North Korea threatened Wednesday to conduct a third nuclear test in a defiant act against a United Nations Security Council (UNSC) resolution.
In response, South Korea is closely monitoring Pyongyang’s activities to confirm the most likely site for such a test, a military official said.
After the UNSC condemned its Dec. 12 long-range rocket launch, the North vowed to take “physical action to strengthen our self-defense military capabilities including nuclear deterrence.”
One military official said the North was likely to use one of two tunnels in Mt. Mantap, located at the Punggye-ri nuclear test site in North Hamgyeong Province.
Another tunnel has been closed, the official said.
Hours earlier, the UNSC adopted Resolution No. 2087, which adds North Korean entities and individuals to a U.N. sanctions list and warns of “significant action,” if the Kim Jong-un regime carries out another rocket launch or nuclear test.
In a statement, the North’s foreign ministry rejected any resumption of multilateral denuclearization talks as well as previous agreements, blaming Washington.
The six-party talks, which comprise the two Koreas, the United States, Japan, Russia and China, were last held in 2008.
“Due to the U.S.’s worsening policy of hostility toward North Korea, the six-party talks and the joint Sept. 19 statement were rendered null and the denuclearization of the Korean Peninsula was put to an end,” said a statement carried by the Korean Central News Agency (KCNA).
“There will be no more discussion over denuclearization of the Korean Peninsula in the future, although there will be talks for securing peace and security on the peninsula,” the statement said.
In a press briefing, a Ministry of Unification spokeswoman urged the North to “take concrete denuclearization steps and stop its provocative behavior.”
The transition team of President-elect Park Geun-hye urged the regime to show restraint. “We strongly urge North Korea not to take any measures that would additionally worsen the situation, including a third nuclear test,” spokesman Yoon Chang-jung said.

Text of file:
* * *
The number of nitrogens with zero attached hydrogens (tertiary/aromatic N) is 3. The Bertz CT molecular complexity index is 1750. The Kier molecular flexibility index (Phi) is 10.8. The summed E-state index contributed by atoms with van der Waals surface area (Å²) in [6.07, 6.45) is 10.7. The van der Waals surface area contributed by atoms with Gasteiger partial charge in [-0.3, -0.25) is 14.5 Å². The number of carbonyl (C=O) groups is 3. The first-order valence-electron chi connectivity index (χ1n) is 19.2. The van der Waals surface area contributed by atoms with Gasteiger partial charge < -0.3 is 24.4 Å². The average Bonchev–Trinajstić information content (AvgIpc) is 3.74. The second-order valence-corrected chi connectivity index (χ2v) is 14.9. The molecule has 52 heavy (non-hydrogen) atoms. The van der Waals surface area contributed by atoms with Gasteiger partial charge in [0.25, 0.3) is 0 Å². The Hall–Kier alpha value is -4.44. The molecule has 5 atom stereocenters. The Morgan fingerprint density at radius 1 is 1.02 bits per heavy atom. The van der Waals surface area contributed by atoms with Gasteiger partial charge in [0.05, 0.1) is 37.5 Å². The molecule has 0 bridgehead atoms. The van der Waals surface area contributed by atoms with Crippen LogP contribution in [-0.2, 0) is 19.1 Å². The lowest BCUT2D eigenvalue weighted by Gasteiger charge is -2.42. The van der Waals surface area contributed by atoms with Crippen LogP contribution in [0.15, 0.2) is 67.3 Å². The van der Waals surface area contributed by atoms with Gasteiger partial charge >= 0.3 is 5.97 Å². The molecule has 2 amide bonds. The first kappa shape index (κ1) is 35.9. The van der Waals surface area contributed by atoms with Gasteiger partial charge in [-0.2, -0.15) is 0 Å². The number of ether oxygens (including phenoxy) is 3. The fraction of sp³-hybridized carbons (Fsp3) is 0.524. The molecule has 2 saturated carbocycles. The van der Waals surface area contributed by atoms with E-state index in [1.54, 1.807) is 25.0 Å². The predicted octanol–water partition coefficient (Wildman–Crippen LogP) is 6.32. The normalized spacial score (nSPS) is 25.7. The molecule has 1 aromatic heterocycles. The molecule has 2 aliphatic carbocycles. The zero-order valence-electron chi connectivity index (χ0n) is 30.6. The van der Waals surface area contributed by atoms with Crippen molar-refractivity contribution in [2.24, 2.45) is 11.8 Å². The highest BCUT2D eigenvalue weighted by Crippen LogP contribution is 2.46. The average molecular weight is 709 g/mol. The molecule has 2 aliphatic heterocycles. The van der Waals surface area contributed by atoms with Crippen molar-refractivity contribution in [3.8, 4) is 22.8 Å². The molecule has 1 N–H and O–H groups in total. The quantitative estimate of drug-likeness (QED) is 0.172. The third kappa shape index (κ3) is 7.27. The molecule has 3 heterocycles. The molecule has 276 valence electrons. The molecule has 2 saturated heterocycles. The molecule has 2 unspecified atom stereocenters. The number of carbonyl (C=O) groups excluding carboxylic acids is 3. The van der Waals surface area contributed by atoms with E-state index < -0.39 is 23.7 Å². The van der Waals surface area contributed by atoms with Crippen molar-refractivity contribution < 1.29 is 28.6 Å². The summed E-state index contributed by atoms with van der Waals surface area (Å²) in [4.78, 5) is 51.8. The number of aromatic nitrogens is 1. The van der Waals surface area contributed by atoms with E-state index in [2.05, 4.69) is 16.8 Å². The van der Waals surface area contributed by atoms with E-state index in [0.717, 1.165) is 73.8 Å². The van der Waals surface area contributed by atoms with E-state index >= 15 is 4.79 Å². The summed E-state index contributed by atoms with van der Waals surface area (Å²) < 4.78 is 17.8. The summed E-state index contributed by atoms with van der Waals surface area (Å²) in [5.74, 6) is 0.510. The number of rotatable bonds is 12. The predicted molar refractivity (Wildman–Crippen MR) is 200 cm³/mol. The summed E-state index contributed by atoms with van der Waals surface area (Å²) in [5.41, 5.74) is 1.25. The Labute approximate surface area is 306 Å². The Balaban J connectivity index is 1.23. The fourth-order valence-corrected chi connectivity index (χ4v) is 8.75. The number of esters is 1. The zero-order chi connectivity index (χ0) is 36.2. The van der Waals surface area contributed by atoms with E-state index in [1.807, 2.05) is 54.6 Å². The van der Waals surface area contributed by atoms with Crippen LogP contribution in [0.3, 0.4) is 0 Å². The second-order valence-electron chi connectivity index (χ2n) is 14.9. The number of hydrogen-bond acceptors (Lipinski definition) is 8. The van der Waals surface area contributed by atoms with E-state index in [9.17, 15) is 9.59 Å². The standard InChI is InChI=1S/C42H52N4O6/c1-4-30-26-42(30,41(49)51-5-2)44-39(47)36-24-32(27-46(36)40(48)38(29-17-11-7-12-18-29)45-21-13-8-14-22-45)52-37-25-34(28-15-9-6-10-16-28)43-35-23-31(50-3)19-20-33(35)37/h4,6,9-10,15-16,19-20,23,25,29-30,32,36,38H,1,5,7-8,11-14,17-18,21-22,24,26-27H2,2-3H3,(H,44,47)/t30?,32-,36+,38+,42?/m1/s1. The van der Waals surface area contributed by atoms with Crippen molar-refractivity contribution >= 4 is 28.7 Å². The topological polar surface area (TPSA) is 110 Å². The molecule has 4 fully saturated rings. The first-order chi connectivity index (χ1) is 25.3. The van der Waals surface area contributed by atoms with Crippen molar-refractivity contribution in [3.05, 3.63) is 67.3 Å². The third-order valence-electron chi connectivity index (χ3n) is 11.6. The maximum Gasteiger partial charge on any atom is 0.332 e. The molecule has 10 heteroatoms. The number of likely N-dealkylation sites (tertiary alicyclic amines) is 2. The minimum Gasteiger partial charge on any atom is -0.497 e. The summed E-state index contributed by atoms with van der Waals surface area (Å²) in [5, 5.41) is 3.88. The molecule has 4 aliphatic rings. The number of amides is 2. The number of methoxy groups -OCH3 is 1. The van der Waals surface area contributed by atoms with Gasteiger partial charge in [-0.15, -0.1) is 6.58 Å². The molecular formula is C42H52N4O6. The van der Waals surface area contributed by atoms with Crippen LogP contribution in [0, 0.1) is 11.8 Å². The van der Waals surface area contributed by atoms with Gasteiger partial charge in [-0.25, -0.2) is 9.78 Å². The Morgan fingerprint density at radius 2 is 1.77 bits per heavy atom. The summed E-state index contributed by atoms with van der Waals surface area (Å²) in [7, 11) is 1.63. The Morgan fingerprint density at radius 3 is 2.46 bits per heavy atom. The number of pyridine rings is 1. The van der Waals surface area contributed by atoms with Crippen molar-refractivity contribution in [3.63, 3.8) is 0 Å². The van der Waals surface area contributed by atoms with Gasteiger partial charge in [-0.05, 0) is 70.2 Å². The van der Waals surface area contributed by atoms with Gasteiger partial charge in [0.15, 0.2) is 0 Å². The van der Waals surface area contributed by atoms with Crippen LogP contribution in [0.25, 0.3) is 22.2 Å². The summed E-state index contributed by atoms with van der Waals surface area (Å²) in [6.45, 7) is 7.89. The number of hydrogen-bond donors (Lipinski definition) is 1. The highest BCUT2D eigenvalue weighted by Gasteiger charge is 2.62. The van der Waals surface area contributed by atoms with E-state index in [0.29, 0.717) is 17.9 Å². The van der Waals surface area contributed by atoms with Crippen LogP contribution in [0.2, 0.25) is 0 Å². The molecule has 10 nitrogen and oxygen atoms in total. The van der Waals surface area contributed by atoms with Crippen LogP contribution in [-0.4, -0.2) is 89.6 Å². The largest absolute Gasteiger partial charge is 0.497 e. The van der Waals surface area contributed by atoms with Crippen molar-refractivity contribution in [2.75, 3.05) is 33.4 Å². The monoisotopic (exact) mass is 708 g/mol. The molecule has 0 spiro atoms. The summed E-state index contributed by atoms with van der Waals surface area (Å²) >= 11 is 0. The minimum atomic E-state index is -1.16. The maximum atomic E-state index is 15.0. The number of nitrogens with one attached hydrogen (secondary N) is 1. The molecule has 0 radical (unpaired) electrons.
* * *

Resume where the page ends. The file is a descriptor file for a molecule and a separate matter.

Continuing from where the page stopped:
Analysts say the December launch, which Pyongyang claims was for scientific purposes, advanced the regime in its quest for long-range weapons with mass destruction capability.
The UNSC “demands that the (North) not proceed with any further launches using ballistic missile technology,” the resolution says, adding further testing of its nuclear program would lead to “significant action” by the council.
Another Seoul official said “all possibilities are open” in regards to whether the North will carry out a nuclear test.
Analysts say a third test runs the risk of Pyongyang successfully achieving a significant yield or detonating a device using highly-enriched uranium, confirming that it has mastered some aspects of nuclear weapons technology.
The North, which dropped out of the Nuclear Non-Proliferation Treaty, wants to be seen as a nuclear state.
The U.N. measure comes at a tricky time as President-elect Park Geun-hye prepares to take power on Feb. 25. Park has yet to respond, though aides called the North’s statement a “serious issue” meriting discussion by the transition team.
Park has pledged to take a moderate line on Pyongyang, seeking to bolster defenses while reaching out for dialogue with Pyongyang. But she has also stressed that advancement of the North’s nuclear program is unacceptable.